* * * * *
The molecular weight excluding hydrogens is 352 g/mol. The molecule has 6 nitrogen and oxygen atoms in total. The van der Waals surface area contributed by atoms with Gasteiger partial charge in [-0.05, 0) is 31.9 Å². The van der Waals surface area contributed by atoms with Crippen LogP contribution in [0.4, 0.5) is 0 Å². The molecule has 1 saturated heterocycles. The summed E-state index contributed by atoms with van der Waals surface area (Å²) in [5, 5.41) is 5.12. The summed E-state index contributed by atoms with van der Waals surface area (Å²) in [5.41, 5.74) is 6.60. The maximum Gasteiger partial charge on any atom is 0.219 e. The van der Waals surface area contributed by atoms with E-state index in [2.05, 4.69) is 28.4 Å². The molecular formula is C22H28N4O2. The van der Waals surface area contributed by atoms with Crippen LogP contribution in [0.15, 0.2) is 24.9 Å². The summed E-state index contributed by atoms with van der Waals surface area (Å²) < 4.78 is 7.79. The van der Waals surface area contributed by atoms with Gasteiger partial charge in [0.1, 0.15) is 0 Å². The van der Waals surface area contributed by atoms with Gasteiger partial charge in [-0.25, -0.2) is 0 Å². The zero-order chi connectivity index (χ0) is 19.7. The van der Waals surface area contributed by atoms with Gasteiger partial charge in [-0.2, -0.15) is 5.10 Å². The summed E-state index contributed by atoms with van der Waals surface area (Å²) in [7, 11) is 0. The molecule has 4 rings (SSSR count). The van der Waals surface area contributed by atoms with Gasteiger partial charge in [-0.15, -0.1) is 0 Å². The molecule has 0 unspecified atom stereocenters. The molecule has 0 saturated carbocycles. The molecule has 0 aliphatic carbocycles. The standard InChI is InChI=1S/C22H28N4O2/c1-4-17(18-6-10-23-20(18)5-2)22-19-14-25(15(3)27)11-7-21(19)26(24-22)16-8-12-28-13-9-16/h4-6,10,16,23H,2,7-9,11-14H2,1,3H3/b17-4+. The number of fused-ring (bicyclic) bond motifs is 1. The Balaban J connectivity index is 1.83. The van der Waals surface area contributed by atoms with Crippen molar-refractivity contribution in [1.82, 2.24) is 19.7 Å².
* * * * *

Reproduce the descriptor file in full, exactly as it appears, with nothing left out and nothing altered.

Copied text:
The molecular weight excluding hydrogens is 352 g/mol. The molecule has 6 nitrogen and oxygen atoms in total. The van der Waals surface area contributed by atoms with Gasteiger partial charge in [-0.05, 0) is 31.9 Å². The van der Waals surface area contributed by atoms with Crippen LogP contribution in [0.4, 0.5) is 0 Å². The molecule has 1 saturated heterocycles. The summed E-state index contributed by atoms with van der Waals surface area (Å²) in [5, 5.41) is 5.12. The summed E-state index contributed by atoms with van der Waals surface area (Å²) in [5.41, 5.74) is 6.60. The maximum Gasteiger partial charge on any atom is 0.219 e. The van der Waals surface area contributed by atoms with E-state index in [2.05, 4.69) is 28.4 Å². The molecular formula is C22H28N4O2. The van der Waals surface area contributed by atoms with Crippen LogP contribution in [0.15, 0.2) is 24.9 Å². The summed E-state index contributed by atoms with van der Waals surface area (Å²) < 4.78 is 7.79. The van der Waals surface area contributed by atoms with Gasteiger partial charge in [0.1, 0.15) is 0 Å². The van der Waals surface area contributed by atoms with Gasteiger partial charge in [-0.25, -0.2) is 0 Å². The zero-order chi connectivity index (χ0) is 19.7. The van der Waals surface area contributed by atoms with Gasteiger partial charge in [-0.2, -0.15) is 5.10 Å². The summed E-state index contributed by atoms with van der Waals surface area (Å²) in [7, 11) is 0. The molecule has 4 rings (SSSR count). The van der Waals surface area contributed by atoms with Gasteiger partial charge in [-0.15, -0.1) is 0 Å². The molecule has 0 unspecified atom stereocenters. The molecule has 0 saturated carbocycles. The molecule has 0 aliphatic carbocycles. The standard InChI is InChI=1S/C22H28N4O2/c1-4-17(18-6-10-23-20(18)5-2)22-19-14-25(15(3)27)11-7-21(19)26(24-22)16-8-12-28-13-9-16/h4-6,10,16,23H,2,7-9,11-14H2,1,3H3/b17-4+. The number of fused-ring (bicyclic) bond motifs is 1. The Balaban J connectivity index is 1.83. The van der Waals surface area contributed by atoms with Crippen molar-refractivity contribution in [1.82, 2.24) is 19.7 Å².